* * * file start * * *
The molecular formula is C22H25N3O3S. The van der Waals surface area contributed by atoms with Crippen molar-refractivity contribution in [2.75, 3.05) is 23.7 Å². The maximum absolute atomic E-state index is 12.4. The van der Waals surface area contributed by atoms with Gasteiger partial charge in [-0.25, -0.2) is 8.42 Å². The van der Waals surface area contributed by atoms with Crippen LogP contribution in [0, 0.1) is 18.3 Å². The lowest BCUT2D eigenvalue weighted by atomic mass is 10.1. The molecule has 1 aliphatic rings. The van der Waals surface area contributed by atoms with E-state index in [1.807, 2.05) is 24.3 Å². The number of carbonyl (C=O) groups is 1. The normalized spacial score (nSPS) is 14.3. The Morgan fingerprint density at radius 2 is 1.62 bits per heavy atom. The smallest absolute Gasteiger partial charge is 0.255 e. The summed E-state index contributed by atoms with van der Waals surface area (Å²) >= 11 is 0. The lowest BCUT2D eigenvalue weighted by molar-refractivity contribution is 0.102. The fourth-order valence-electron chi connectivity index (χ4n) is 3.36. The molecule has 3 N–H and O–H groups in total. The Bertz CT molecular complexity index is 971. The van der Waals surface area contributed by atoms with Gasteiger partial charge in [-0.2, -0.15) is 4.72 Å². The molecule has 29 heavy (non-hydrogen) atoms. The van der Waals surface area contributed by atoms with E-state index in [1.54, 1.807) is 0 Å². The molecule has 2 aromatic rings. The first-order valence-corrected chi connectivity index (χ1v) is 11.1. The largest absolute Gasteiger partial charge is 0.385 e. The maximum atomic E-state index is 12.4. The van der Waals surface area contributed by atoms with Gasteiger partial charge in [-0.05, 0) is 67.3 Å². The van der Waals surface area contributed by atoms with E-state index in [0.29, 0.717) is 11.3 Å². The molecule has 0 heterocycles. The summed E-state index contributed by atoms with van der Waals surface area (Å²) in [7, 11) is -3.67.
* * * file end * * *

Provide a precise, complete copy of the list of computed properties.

The molecular formula is C22H25N3O3S. The van der Waals surface area contributed by atoms with Crippen molar-refractivity contribution in [2.75, 3.05) is 23.7 Å². The maximum absolute atomic E-state index is 12.4. The van der Waals surface area contributed by atoms with Gasteiger partial charge in [-0.25, -0.2) is 8.42 Å². The van der Waals surface area contributed by atoms with Crippen LogP contribution in [0, 0.1) is 18.3 Å². The lowest BCUT2D eigenvalue weighted by atomic mass is 10.1. The molecule has 1 aliphatic rings. The van der Waals surface area contributed by atoms with E-state index in [1.807, 2.05) is 24.3 Å². The number of carbonyl (C=O) groups is 1. The normalized spacial score (nSPS) is 14.3. The Morgan fingerprint density at radius 2 is 1.62 bits per heavy atom. The smallest absolute Gasteiger partial charge is 0.255 e. The summed E-state index contributed by atoms with van der Waals surface area (Å²) >= 11 is 0. The lowest BCUT2D eigenvalue weighted by molar-refractivity contribution is 0.102. The fourth-order valence-electron chi connectivity index (χ4n) is 3.36. The molecule has 3 N–H and O–H groups in total. The Bertz CT molecular complexity index is 971. The van der Waals surface area contributed by atoms with Gasteiger partial charge in [-0.2, -0.15) is 4.72 Å². The molecule has 29 heavy (non-hydrogen) atoms. The van der Waals surface area contributed by atoms with E-state index in [1.54, 1.807) is 0 Å². The molecule has 2 aromatic rings. The first-order valence-corrected chi connectivity index (χ1v) is 11.1. The largest absolute Gasteiger partial charge is 0.385 e. The maximum atomic E-state index is 12.4. The van der Waals surface area contributed by atoms with Gasteiger partial charge in [-0.05, 0) is 67.3 Å². The van der Waals surface area contributed by atoms with E-state index in [0.29, 0.717) is 11.3 Å². The molecule has 0 heterocycles. The summed E-state index contributed by atoms with van der Waals surface area (Å²) in [7, 11) is -3.67.